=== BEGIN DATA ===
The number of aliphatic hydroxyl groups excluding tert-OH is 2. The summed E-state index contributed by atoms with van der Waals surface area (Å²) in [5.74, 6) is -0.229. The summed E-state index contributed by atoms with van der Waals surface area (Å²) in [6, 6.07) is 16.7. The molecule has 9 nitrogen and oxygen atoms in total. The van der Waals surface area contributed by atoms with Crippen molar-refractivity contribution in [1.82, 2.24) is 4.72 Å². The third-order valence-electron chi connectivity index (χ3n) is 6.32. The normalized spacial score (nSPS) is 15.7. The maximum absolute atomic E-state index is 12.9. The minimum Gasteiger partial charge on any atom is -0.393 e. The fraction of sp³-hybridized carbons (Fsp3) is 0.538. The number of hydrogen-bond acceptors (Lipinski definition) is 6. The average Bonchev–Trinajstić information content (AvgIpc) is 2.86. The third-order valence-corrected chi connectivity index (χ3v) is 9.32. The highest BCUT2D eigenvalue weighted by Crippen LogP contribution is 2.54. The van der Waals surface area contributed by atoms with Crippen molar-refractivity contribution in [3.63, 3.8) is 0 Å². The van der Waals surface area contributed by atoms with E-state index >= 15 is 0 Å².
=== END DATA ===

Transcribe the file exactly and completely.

The number of aliphatic hydroxyl groups excluding tert-OH is 2. The summed E-state index contributed by atoms with van der Waals surface area (Å²) in [5.74, 6) is -0.229. The summed E-state index contributed by atoms with van der Waals surface area (Å²) in [6, 6.07) is 16.7. The molecule has 9 nitrogen and oxygen atoms in total. The van der Waals surface area contributed by atoms with Crippen molar-refractivity contribution in [1.82, 2.24) is 4.72 Å². The third-order valence-electron chi connectivity index (χ3n) is 6.32. The normalized spacial score (nSPS) is 15.7. The maximum absolute atomic E-state index is 12.9. The minimum Gasteiger partial charge on any atom is -0.393 e. The fraction of sp³-hybridized carbons (Fsp3) is 0.538. The number of hydrogen-bond acceptors (Lipinski definition) is 6. The average Bonchev–Trinajstić information content (AvgIpc) is 2.86. The third-order valence-corrected chi connectivity index (χ3v) is 9.32. The highest BCUT2D eigenvalue weighted by Crippen LogP contribution is 2.54. The van der Waals surface area contributed by atoms with Crippen molar-refractivity contribution in [3.63, 3.8) is 0 Å². The van der Waals surface area contributed by atoms with E-state index >= 15 is 0 Å².